Our Lady of Darkness by Fritz LeiberSaturday I had the pleasure to take Don Herron’s Fritz Leiber Tour. Like his more famous Dashiell Hammett Tour, Herron recreates through personal research, recollection, and local points-of-interest Leiber’s life story and the circumstances that led him to spending his last years in San Francisco.

My attendance in the tour was accidental. In October, while talking with Nicole Gluckstern after the conclusion of the Bikes to Books Tour, I mentioned what can only be called a minor parallel in my life with Fritz Leiber’s, and how I’d been meaning for years now to learn more about this prolific author. Nicole told me she was in talks with Don Herron to have him lead a one-off, by-invite-only Fritz Leiber Tour. I eagerly jumped when she asked if I wanted to attend.

Leiber’s life defies a summary in brief. The child of actor parents (his father appeared in a number of early Hollywood productions), Leiber developed an avid readership over a career of decades with his wide-ranging work—science fiction, fantasy, sword-and-sorcery, horror & the occult, and more. In addition to experience in theater and acting, Leiber was an amateur astronomer and one-time editor of Science Digest, making him the rare science fiction writer with an actual background in science.

Fritz Leiber as Dr. Arthur Waterman in Equinox: Journey into the Supernatural (1965 or 1966). Will Hart, (CC BY 2.0)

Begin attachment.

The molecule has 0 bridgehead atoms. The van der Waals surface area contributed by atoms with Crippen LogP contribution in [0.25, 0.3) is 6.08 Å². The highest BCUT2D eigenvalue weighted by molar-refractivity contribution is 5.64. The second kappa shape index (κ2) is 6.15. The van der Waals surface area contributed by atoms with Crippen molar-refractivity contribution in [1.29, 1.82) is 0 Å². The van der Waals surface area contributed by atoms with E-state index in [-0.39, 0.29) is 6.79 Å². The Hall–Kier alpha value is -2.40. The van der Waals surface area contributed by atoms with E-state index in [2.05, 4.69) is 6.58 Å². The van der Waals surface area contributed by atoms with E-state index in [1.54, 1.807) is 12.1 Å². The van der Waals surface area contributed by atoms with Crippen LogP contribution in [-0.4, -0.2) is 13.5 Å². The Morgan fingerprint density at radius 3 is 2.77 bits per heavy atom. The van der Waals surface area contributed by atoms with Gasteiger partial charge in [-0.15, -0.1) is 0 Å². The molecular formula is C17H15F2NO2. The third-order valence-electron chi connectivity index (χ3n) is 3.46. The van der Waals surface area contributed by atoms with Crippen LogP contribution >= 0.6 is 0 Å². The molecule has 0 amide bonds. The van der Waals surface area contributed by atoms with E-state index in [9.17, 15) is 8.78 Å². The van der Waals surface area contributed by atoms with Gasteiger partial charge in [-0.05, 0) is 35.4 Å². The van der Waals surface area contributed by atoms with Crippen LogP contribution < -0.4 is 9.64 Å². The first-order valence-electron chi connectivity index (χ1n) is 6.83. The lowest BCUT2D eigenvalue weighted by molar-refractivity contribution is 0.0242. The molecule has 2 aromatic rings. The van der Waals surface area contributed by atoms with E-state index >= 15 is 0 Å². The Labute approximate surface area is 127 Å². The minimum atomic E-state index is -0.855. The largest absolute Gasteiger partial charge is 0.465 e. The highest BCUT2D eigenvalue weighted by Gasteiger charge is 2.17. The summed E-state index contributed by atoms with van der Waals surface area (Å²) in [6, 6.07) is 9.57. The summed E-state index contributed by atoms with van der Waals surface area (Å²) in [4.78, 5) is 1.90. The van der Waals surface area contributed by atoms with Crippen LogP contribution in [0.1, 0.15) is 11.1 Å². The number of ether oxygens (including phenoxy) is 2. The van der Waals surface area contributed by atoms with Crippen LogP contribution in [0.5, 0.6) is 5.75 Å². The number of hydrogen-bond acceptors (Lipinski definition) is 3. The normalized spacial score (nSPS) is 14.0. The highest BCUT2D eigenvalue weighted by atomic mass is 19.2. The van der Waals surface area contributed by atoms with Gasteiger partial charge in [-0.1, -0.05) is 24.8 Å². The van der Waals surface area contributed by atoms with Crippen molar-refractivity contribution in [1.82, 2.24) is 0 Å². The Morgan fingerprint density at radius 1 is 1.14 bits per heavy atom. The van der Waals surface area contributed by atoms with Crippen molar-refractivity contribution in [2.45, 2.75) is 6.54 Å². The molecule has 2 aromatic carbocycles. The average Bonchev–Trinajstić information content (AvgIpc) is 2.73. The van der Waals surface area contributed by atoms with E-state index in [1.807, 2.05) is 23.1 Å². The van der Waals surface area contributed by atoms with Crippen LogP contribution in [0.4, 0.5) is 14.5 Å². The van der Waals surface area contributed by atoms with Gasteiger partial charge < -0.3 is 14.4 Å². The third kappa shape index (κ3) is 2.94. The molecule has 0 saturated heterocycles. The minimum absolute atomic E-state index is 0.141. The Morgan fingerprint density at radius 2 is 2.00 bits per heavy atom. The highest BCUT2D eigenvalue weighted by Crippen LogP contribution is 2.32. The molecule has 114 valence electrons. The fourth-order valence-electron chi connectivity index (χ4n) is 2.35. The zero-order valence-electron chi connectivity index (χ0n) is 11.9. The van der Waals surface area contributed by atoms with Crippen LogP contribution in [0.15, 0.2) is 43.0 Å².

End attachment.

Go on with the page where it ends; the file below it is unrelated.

Fritz Leiber as Dr. Arthur Waterman in Equinox: Journey into the Supernatural (1965 or 1966). Still by Will Hart (CC BY 2.0)

As a child and young man, I was familiar with Leiber through his science-fiction short stories (although I don’t recall reading any of his novels). His stories were featured in “best of” collections and back issues of science fiction magazines I dug out of dusty cartons in Livermore’s public library.

Then, via Dungeons & Dragons, I learned of a swords-and-sorcery series featuring Fafhrd and the Gray Mouser, a duo comprised of an oversized swordsman and a diminutive thief. When I saw this series was penned by someone named Fritz Leiber, I distinctly recall thinking, “What a coincidence—there’s a science-fiction writer with the same name.” No coincidence, it turns out. (According to Herron, Leiber coined the phrase “sword-and-sorcery.”)